• Regular internal competitions (e.g. creative writing)
  • University preparation (e.g. interview practice and entrance exam tuition)
  • Debating club
  • Subject-specific enrichment activities 

Develop a staff culture for stretching the more able
Develop a staff culture for stretching the more able


Catering for More Able Students

One of the greatest challenges teachers face when catering for their brightest students is that any gifted and talented education is only effective if pupils engage with it.  Even pupils with the most exceptional ability will not reach their full learning potential if they do not take advantage of the opportunities offered to them.   

What can we do to ensure that all pupils, including the most able, strive to achieve their potential?  If there was a clear answer to this question, there would be no need for this article!  Here are my thoughts.


Creating a culture that is grounded in the shared value of hard work and the merit of effort, is likely to lead to a range of positive behaviors that will result in increased attainment.  This is not something that a single teacher can achieve; it must be a whole-school effort.  Behaviours that align with the school's shared values should be celebrated and rewarded.  Praise should be sincere, immediate and focused on effort rather than skill (Willingham, 2005).  Discipline needs to be consistent and used to teach positive behaviors rather than simply punishing negative ones.  All members of the school community should embody and model the school's shared values; teachers can achieve this by continual professional development and making explicit the actions they are taking in response to this.  As more members of the community internalize the shared values, more will follow.  Staff and students are likely to conform to the new sets of behaviors because they either believe in the school's values (internalization), feel part of the community (identification), or simply because they want to receive the same rewards as others (gratification).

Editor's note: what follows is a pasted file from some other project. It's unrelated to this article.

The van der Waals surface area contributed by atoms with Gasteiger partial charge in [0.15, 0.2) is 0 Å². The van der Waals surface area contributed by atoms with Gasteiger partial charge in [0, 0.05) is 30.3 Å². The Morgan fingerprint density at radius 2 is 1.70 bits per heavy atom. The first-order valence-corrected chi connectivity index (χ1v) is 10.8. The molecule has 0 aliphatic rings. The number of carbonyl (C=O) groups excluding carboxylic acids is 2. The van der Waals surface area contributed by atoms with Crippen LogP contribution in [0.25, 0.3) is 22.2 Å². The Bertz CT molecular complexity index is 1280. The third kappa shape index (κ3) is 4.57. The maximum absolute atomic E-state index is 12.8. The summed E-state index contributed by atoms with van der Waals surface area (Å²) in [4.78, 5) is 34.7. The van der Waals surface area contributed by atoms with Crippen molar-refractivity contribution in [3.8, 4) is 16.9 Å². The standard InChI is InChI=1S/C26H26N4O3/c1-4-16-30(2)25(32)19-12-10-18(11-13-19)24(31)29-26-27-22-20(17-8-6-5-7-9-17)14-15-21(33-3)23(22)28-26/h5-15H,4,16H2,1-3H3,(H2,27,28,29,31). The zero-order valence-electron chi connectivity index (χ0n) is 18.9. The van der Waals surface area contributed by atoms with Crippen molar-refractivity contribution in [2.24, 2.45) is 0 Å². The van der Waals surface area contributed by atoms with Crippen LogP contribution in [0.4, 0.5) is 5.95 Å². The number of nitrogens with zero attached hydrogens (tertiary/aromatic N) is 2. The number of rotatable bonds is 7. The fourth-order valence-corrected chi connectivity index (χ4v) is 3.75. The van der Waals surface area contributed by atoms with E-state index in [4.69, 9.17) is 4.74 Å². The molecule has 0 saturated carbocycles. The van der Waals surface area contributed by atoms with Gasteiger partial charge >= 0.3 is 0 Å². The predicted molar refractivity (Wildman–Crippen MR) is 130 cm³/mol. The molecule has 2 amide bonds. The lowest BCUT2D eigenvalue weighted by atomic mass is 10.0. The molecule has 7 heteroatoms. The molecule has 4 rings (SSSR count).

Everyone is more likely to work hard when they are motivated.  This increased effort leads to greater success, which in turn leads to greater motivation (Zimmerman, 2000).  Generating opportunities for success and emphasizing the role of effort will start this self-perpetuating cycle. 

Teachers' mindsets can also have a significant affect on students' motivation.  Dweck (2010) found that students' motivation, grades and achievement increased when their teachers possessed a growth mindset (a belief that intelligence can change) compared to a fixed mindset.

Encouraging students to become future-focused can help to increase their motivation.  It can be particularly difficult for a student who is gifted and talented in many areas to know what they want to do with their talents in the future.  Discussing their aspirations, the universities or colleges they are considering, or providing subject-specific mentorship and guidance, can have a positive affect on motivation.  

Lastly, providing students with a brief rationale at the start of a lesson about the topic being studied or the activities being used, will often result in significantly greater engagement from all pupils (Jang, 2008).  

Higher Order Thinking for gifted students
Higher Order Thinking for gifted students

Extra-Curricular Opportunities

Outside of the classroom there are so many ways to challenge and inspire pupils of all abilities.  Furthermore, Holdsworth et al (2017) found that extra-curricular activities foster resilience, which may contribute more to future attainment than innate intelligences. 

Effective extra-curricular activities that can be used to challenge all pupils are: 

  • Participation in Young Enterprise competitions to encourage entrepreneurship 
  • Research-Based Qualifications such as an FPQ or EPQ
  • Trips to exhibits, galleries or conferences
  • Leading an extra-curricular club for younger pupils
  • Project-Based Learning, such as coding clubs
  • Completing MOOCS (Massive Open Online Courses)
  • Entering external competitions (e.g. Academic Olympiads)

Concluding thoughts on the label 'Gifted and Talented'

It is not always helpful to think of gifted and talented pupils as a special cohort that need a separate provision; in fact, this approach could be damaging for students who have not been identified as being highly able based on their baseline assessments.  It is most effective to focus on approaches that enable us to cater for the needs of all pupils, to which formative assessment and personalized feedback are essential. 

The research discussed in this article has led to the following recommendations: 

  • Avoid labeling students as gifted and talented as it promotes students to hold a fixed mindset
  • Be aware that our expectations can impact students' attainment
  • Emphasize the role that effort can have on achievement
  • Hold a growth-mindset for yourself and your pupils
  • Encourage determination, persistence, and resilience, as these are a better indicator of future achievement than baseline data
  • Create a culture that values hard work and celebrates effort
  • Provide all students to succeed, both within and out of the classroom